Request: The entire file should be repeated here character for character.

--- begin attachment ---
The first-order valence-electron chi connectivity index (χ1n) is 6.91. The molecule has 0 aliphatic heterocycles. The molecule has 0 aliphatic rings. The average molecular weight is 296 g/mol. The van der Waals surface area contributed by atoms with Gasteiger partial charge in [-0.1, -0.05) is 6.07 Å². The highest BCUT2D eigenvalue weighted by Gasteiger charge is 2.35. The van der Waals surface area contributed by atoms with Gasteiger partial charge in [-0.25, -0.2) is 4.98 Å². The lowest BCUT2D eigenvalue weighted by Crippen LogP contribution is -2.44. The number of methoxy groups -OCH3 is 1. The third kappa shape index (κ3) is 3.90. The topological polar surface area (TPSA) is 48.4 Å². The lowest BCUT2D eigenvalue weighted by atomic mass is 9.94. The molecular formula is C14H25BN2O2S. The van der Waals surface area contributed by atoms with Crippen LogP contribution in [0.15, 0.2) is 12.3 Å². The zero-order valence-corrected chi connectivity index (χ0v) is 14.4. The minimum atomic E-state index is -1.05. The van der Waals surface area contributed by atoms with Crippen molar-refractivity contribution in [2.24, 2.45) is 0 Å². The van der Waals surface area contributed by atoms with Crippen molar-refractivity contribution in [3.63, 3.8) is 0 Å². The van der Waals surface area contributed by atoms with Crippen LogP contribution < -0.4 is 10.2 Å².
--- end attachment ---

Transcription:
The first-order valence-electron chi connectivity index (χ1n) is 6.91. The molecule has 0 aliphatic heterocycles. The molecule has 0 aliphatic rings. The average molecular weight is 296 g/mol. The van der Waals surface area contributed by atoms with Gasteiger partial charge in [-0.1, -0.05) is 6.07 Å². The highest BCUT2D eigenvalue weighted by Gasteiger charge is 2.35. The van der Waals surface area contributed by atoms with Gasteiger partial charge in [-0.25, -0.2) is 4.98 Å². The lowest BCUT2D eigenvalue weighted by Crippen LogP contribution is -2.44. The number of methoxy groups -OCH3 is 1. The third kappa shape index (κ3) is 3.90. The topological polar surface area (TPSA) is 48.4 Å². The lowest BCUT2D eigenvalue weighted by atomic mass is 9.94. The molecular formula is C14H25BN2O2S. The van der Waals surface area contributed by atoms with Crippen LogP contribution in [0.15, 0.2) is 12.3 Å². The zero-order valence-corrected chi connectivity index (χ0v) is 14.4. The minimum atomic E-state index is -1.05. The van der Waals surface area contributed by atoms with Crippen molar-refractivity contribution in [2.24, 2.45) is 0 Å². The van der Waals surface area contributed by atoms with Crippen molar-refractivity contribution in [3.63, 3.8) is 0 Å². The van der Waals surface area contributed by atoms with Crippen LogP contribution < -0.4 is 10.2 Å².